TUCSON, Ariz. – A journey of 335 million miles begins at 6,875 feet. It does for me, anyway, as I stand on an Arizona mountaintop on a dazzling night counting Jupiter’s moons.
I am at the Kitt Peak National Observatory, home of the world’s largest collection of research telescopes – 26 in all – and one of the United States’ pre-eminent sites for serious study of the heavens. The observatory also offers public stargazing programs, ranging from the introductory evening I am enjoying to overnight affairs.
“How many do you see?” our guide, Carmen Austin, asks as I peer into the eyepiece of one of Kitt Peak’s more modest instruments, a 16-inch Ritchey-Chrétien telescope.
“Three,” I answer. “No ... wait ... four!”
They hang like a double set of diamond earrings, framing the massive, striped face of the largest planet in our solar system. I am on the roof of a small observatory with 11 other space tourists; two other groups are on other telescopes elsewhere on the grounds.
Kitt Peak, southwest of Tucson, is the second-highest point in the Quinlan Mountains, part of the 2.8-million acre reservation of the Tohono O’odham Nation.
The mountain’s elevation is a key reason the National Optical Astronomy Observatory, the national center for ground-based nighttime astronomy, chose this site in the 1950s as its primary base of operations in the United States.
Although Kitt Peak is far from the highest accessible point in the country – or even in Arizona – it offers a suite of conditions favorable to astronomy: very low light pollution; reasonable proximity to Tucson’s international airport and the University of Arizona’s astronomy department; and exceptionally dry air, which produces fewer, thinner and less-frequent clouds than more humid climates.
Many portals to the sky
Thin clouds dull the midday sun as my rental car wheezes to the summit. White domes rise from the rocky, forested ridge like modernistic vacation homes.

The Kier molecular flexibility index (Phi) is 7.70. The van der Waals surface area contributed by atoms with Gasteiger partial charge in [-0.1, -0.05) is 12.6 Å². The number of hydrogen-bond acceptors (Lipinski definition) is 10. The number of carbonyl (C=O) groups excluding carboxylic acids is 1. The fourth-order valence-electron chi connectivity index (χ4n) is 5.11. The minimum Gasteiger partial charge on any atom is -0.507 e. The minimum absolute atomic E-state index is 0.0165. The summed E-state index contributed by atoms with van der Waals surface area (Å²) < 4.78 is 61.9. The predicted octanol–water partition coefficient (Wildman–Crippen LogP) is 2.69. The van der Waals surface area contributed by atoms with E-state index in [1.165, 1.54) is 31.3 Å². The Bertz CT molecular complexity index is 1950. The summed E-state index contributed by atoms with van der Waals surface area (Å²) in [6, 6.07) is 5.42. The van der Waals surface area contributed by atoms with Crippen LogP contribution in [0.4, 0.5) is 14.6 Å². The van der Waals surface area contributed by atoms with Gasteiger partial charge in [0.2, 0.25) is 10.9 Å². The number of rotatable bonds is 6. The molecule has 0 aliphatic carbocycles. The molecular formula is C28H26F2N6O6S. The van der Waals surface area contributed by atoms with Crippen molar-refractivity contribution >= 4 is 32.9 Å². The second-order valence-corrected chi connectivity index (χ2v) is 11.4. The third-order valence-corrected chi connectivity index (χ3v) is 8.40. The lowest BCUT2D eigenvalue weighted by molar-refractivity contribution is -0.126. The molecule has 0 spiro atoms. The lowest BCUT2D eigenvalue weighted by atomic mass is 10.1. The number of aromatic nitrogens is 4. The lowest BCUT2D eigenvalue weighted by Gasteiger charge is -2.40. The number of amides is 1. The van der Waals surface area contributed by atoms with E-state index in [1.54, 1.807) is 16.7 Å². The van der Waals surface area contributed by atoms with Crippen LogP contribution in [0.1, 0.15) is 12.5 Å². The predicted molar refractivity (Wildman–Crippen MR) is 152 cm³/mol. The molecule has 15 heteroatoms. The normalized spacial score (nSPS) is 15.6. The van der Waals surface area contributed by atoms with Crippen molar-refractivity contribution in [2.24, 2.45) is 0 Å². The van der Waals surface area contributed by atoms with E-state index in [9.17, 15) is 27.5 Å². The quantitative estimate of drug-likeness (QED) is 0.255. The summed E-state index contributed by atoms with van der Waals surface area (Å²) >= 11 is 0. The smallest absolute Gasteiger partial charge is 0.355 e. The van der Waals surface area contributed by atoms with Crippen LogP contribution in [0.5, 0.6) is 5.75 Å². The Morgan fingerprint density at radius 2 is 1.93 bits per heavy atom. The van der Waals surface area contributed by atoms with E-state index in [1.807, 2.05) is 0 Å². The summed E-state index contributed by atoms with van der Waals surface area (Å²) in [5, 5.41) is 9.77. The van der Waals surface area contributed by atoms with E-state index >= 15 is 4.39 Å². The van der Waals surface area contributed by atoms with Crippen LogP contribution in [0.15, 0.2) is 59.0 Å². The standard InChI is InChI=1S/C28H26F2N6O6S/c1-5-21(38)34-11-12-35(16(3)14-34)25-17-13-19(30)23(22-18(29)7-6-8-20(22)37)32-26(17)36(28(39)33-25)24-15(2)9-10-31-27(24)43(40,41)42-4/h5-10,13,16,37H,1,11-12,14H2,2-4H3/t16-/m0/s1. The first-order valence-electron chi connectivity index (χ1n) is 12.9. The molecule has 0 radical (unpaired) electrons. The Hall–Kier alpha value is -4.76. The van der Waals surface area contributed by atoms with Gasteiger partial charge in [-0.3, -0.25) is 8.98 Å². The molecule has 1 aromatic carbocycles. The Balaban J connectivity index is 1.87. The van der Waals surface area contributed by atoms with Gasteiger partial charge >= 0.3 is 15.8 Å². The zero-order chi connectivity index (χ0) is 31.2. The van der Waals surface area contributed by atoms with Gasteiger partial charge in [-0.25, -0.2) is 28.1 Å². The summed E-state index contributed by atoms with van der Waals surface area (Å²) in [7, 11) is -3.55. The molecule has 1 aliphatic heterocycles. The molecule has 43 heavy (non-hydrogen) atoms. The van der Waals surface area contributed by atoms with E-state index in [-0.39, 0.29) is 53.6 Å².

The observatory is open during the day for touring, which affords close-up looks at – but not through – three of the facility’s largest instruments, and occasional supervised sessions on solar telescopes.
I park in an asphalt lot and walk into the visitor center, where the floor displays include replicas of telescopes, a demystification of infrared light and a poster touting all that astronomy has spawned – roller coasters and X-ray machines for luggage, digital cameras and (of course!) “awe-inspiring images” of the cosmos.
Outside, past a row of austere brick dormitories for visiting astronomers, a hand-scrawled sign steers me to the Razdow observatory – a small open-roof structure – where volunteer guide Phil Ogden is operating three solar telescopes. Like other telescopes, solar devices use mirrors or lenses to produce brighter, larger images than the naked eye would capture.
Unlike other telescopes, solar-viewing instruments include filters so that users don’t incinerate those naked eyeballs.
Ogden tells me I am looking through a Coronado 4-inch-diameter lens with a hydrogen-alpha filter. I nod knowingly. The Coronado renders the sun a haunting atomic red as it slips into fleeting view among clouds. On a cloudless day, viewers might witness solar flares or other dramatic surface-of-the-sun activity.
Back outside the dome, I see, across a valley, the 7,730-foot summit of Baboquivari, a granite monolith considered by the Tohono O’odham to be the most sacred spot in their domain (Kitt Peak is the second). In the far distance the Sierra Madre rise from northern Mexico.